Shipwrecks that sunk in the cold waters of the Dardanelles during World War I will be open to diving tourism by the end of 2019.
Speaking to Anadolu Agency (AA), İsmail Kaşdemir, the head of the Dardanelles Campaign Gallipoli Historical Site, informed that the Battle of Gallipoli did not only take place on land but on the sea as well.
Stating that they are continuing to work to make Gallipoli known around the world, Kaşdemir added, "We are restoring the fortresses, bastions and trenches dating back to 1915 and returning them to their original state. With all the work that is being done here, we plan to open every centimeter of the historical peninsula to visit."
Kaşdemir underlines that their ultimate goal is to help both Turkish and international visitors to feel the "Gallipoli Spirit."
Currently, local authorities along with Turkish Armed Forces and the South Marmara Development Agency (GMKA) are working to open the shipwrecks that sunk during the Gallipoli naval wars to tourism.
For years, divers from all over the world have been requesting to dive to the wreck of the British warship "HMS Majestic" which was sunk by a German submarine in 2015. Currently the ship is 20 meters under the water and highly suitable for diving tourism.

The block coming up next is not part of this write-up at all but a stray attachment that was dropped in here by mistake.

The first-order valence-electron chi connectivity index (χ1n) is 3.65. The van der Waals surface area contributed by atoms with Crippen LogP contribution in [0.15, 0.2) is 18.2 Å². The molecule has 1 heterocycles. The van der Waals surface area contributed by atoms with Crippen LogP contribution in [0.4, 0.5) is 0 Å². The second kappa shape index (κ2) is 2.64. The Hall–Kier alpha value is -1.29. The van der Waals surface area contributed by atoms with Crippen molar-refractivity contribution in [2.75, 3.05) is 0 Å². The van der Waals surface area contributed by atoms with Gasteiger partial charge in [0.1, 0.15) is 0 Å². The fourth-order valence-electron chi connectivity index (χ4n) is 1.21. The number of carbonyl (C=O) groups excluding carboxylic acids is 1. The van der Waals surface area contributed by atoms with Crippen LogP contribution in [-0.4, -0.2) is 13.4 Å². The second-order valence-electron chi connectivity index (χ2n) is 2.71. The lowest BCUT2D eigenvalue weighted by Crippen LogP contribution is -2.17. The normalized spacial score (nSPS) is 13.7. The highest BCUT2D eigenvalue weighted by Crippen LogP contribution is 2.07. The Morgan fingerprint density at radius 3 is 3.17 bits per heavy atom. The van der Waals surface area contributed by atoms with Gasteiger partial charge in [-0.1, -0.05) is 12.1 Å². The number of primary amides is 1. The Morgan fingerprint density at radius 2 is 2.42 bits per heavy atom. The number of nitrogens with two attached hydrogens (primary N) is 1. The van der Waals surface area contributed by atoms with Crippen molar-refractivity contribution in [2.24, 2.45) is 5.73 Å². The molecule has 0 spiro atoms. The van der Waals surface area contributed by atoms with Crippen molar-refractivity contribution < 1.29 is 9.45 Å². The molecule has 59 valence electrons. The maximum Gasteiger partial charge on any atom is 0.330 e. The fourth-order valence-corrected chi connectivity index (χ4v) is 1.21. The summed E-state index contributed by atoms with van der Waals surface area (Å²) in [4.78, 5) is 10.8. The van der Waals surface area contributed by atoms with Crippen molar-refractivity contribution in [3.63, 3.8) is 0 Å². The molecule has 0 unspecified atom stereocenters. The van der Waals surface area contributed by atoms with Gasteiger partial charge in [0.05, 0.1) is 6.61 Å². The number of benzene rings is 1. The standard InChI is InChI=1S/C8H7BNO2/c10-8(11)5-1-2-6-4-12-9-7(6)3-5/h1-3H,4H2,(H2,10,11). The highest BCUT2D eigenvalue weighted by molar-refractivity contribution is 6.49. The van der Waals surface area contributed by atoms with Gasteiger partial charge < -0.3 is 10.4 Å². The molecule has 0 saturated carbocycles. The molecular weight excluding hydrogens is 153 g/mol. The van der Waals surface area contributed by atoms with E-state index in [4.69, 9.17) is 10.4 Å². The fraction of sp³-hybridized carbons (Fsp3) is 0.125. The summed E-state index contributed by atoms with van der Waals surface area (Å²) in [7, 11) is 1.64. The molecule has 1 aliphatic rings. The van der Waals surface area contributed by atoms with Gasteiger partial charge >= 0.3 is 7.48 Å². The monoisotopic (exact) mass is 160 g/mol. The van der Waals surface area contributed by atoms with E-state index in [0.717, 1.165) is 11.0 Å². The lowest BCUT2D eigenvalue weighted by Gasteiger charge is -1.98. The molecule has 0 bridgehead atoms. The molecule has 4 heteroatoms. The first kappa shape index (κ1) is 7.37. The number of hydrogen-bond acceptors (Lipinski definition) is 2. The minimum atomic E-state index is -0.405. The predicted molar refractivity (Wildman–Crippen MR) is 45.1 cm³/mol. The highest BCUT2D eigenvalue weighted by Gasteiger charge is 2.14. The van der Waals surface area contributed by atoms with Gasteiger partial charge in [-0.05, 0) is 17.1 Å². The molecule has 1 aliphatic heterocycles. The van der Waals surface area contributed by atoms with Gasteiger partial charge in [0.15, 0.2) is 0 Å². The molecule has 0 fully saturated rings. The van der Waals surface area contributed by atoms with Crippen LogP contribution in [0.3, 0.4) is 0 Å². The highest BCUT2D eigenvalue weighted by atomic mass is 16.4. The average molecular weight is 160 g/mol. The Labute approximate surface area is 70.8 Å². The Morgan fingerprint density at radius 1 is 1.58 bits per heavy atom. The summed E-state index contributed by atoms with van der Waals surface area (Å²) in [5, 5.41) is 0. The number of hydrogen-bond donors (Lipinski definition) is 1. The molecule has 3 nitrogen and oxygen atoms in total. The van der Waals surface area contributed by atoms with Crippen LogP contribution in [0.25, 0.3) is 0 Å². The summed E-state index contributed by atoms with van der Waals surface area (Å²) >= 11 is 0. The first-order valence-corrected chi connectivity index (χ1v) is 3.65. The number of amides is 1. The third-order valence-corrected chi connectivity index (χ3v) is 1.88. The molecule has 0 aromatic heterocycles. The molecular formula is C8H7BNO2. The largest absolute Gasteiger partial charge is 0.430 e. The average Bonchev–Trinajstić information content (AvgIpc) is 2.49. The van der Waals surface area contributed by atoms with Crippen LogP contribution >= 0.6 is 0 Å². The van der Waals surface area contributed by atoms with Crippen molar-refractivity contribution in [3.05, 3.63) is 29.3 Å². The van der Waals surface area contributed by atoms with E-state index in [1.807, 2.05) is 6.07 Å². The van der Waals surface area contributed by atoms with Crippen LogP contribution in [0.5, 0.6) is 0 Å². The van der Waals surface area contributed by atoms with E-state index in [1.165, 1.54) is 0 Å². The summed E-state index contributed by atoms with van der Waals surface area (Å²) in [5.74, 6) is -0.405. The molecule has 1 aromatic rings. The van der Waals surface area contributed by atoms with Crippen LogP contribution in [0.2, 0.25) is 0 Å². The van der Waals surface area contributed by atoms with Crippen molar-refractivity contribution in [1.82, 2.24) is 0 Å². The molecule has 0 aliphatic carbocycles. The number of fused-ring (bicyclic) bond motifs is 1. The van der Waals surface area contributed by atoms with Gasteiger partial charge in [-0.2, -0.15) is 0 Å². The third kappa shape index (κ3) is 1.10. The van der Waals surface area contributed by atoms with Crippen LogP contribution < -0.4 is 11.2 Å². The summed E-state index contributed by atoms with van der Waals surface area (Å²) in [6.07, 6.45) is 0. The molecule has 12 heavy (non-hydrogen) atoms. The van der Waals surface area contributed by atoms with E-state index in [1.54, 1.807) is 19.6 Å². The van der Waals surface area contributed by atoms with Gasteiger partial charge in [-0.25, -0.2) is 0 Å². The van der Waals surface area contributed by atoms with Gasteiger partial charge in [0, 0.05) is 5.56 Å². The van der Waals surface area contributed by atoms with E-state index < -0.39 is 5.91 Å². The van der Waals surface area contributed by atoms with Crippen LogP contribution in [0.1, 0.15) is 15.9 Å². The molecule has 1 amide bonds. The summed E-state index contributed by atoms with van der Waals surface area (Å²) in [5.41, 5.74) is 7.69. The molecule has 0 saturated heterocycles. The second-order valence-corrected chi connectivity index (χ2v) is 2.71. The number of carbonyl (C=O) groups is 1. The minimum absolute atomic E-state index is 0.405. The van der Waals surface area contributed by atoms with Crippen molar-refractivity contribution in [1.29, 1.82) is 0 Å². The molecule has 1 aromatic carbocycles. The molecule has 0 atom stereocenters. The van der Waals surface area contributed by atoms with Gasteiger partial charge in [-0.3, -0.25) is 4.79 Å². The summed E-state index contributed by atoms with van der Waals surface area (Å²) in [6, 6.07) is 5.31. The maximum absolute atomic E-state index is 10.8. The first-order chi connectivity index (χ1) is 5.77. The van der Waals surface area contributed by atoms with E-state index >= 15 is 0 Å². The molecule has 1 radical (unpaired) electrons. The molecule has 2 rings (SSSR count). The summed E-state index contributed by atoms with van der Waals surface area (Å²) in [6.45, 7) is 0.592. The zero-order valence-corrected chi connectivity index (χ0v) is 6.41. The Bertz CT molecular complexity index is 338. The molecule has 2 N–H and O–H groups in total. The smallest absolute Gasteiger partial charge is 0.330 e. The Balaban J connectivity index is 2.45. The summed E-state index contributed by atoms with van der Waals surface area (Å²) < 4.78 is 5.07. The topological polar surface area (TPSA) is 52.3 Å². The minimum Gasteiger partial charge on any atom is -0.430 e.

The Gallipoli Campaign was launched by the Allied Powers in 1915 to control the sea route from Europe to Russia. The campaign started with a naval attack by the Allied Forces which failed and followed by a major but unsuccessful land invasion of the Gallipoli Peninsula on April 25, involving British and French troops as well as divisions of the Australian and New Zealand Army Corps (ANZAC).
Both sides suffered great causalities by the time the Allied Forces ordered their troops to retreat from Gallipoli. The Battle of Gallipoli had sparked a fire in the hearts of the Turkish people and gave them hope for an independent country. Yesterday marked the 104th anniversary of the Battle of Gallipoli which is being celebrated in Çanakkale and throughout Turkey.